Provide a fuller press kit to print writers than broadcast reporters and include suggested questions (do not be surprised if they do not use them — they are independent-minded). They will read any articles you include.
Interviews for newspapers or magazines may be done in person or on the phone. Be sure that you tape the conversation, and when you set up the appointment ask if the writer will be taping (notes are far less accurate, but acceptable for short interviews that are not too technical). Offer to provide a transcript immediately afterward (if the reporter is on deadline, she will probably tell you she will only have time to rely on her own tape).
Major magazines will want you to fact-check the article before it goes to press — usually that only means quotes and attributed statements will be read to you over the phone to confirm accuracy.
Newspapers will not fact-check, and small to medium magazines will rely on the writer to get things right. In that event, you should tell the writer you would like to look over the first draft before it is turned in to be sure it is factual, appealing to her pride in accuracy. Assure her that you will not suggest changes beyond that. No matter how strongly you feel about the way the story is presented, if your suggestions go beyond important factual corrections, you will be viewed as trying to censor the article.
If you are asked irrelevant hypothetical questions, just respond that you do not speculate on unlikely “what ifs.” You can bridge to a discussion of something related, like the firm's future.
If the interview is for a general article about the topic and you only want to be an unattributed source, specify this in advance and be sure you get a clear response from the writer on the tape as to how you are to be identified (a company executive, an industry insider). If your information is very sensitive, do not say anything about it unless you are willing to see it in print with your name attached. No matter how friendly reporters may be, they are not your friends and may be tempted to create a sensation by writing an article identifying you as the source, regardless of the agreement. In that event, report the incident to the editor.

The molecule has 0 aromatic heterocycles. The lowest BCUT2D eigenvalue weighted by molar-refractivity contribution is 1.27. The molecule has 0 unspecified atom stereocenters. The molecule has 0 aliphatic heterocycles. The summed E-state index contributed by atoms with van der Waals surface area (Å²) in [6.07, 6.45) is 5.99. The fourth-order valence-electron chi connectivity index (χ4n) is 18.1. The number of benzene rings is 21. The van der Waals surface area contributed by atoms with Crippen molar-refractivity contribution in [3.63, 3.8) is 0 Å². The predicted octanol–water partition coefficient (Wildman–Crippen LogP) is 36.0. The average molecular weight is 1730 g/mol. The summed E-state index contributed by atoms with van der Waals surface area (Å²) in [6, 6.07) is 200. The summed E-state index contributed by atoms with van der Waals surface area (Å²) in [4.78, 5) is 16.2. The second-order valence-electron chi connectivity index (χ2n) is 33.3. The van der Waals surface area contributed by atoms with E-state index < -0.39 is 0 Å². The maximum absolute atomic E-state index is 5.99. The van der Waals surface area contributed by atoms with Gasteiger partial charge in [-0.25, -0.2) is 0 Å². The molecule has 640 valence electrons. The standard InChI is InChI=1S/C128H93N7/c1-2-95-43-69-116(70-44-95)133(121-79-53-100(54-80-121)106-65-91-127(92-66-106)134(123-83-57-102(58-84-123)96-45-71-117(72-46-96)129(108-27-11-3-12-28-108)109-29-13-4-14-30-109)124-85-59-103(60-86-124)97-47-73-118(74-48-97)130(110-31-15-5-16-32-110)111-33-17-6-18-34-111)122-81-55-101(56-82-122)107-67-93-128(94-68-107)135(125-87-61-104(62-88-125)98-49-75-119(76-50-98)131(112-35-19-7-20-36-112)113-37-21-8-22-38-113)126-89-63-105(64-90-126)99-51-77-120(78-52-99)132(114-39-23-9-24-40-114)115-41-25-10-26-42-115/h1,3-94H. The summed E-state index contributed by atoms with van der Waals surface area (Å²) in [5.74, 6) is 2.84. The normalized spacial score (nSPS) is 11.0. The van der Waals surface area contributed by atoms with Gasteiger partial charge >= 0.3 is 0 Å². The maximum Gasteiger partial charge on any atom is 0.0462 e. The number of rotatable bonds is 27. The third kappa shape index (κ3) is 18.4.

What if the article has errors?
Almost every one does and you do not want to alienate the writer by nitpicking. Write a letter to the editor if the mistake is significant, while thanking the publication for publishing the article. The shorter the letter the better — three paragraphs maximum and expect even that length to be edited. Send it on letterhead with your title indicated.
If you are really unhappy with the article and do not feel a published letter is adequate to correct it, ask the editor for space to write an Op-Ed piece. Or go to a competing publication and explain what the article got wrong. They should be delighted to set the record straight with more information than you were willing to disclose originally (now that the cat is out of the bag).
Usually, errors are due to a combination of the writer's lack of expertise and a tight deadline that precludes fact-checking. Sometimes it is the result of an overeagerness to get a scoop and a tendency to root for the underdog, even when the big dog happens to be right on the issues. But do not let this facet of working with the media make you see them as adversaries. If you clam up, reporters will get the story anyway from some other source, perhaps an unfriendly one.